Monday, November 19, 2012

Product Review: Mountain House Blueberry Cheesecake

For years I've seen this product advertised. It's not cheap in the #10 can, but the idea of having some real dessert in the face of a prolonged emergency seemed comforting. Recently, we bought the 4 serving pack on sale from Emergency Essentials to sample the product. Last night we tried it, following the directions verbatim.
It was fairly easy to make and required only water as an added ingredient. It has 3 components: pudding/cheesecake mix, blueberry topping and graham cracker crumbs. after making the pudding and the sauce separately, you add the crumbs and sauce as topping on your 'cheesecake.'

You need both hot and cold water for the sauce and pudding respectively, which could be a challenge in an emergency or on the move. Room temp water might be OK, but it probably won't make the intended product. 

The blueberry sauce took a lot longer to thicken that I expected. We let it thicken and cool for about 15 minutes before our first serving, but it was still somewhat watery. It was much thicker when I went back to put the leftovers in the fridge. 

Despite the fast jelling, acceptable texture and good dose of protein in the pudding, it was sickly sweet by my taste.  The sauce and the graham cracker topping were also fairly sweet. More graham cracker may have helped moderate the sweet pudding, but there was less than 1 tablespoon of the crumbs per serving in the packet.  I'd prefer a simple sugar-free jello cheesecake flavored pudding (one of my favorites, by the way --especially with fresh berries!). The only difference is that you'd need to supply the container and some dry milk.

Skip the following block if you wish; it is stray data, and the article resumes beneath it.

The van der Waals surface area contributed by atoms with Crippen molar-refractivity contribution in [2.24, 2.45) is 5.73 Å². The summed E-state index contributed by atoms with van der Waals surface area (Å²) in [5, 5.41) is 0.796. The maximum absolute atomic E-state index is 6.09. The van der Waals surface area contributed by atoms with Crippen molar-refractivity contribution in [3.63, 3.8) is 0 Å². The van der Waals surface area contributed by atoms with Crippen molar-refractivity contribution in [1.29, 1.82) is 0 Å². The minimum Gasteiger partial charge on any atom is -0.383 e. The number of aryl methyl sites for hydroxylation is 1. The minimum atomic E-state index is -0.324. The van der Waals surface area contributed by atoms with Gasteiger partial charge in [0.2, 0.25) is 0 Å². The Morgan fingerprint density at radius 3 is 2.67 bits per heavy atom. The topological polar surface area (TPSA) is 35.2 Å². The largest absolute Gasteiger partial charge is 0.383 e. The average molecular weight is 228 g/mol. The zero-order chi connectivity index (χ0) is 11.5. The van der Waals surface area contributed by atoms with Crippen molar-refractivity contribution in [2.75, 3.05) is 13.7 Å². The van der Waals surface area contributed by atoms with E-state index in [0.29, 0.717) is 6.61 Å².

As you may have deduced, I'm not a fan. For about half the price of the #10 can, I think I'll add a little brown sugar and some hot water to dehydrated apple slices and call it dessert.


  1. I really, really appreciate your review of MH products. It will save me money. Also, thanks for another alternative using dehydrated fruit. How do you store your brown sugar long term? In small amounts?

    1. Thanks for the kind words and following this blog. I'm glad you find useful info here. I'll have another review of a Provident Pantry item soon.

      I store a few #10 cans of Brown Sugar from Emergency Essentials for real emergencies, but mostly rotate 2 lb bags of C&H dark brown from a gamma seal bucket. I prefer the C&H to the Kroger store brand, which does not store as well. My daily-use is a plastic cannister that seals well and will hold a full 2 lb bag.

      If I pull a bag that has hardened, I break chunks into the cannister, add a damp pottery 'brown sugar softener' and close it up for a day, repeating the process if needed. Even very hard bags that require a hammer to break chunks will be back to normal in about 3 rounds of using the softener. If you aren't familiar with the softeners, the URL below is to a blog that describes them. I usually find the softeners made by local potters at local farmer's markets or food coops, but you can also order online.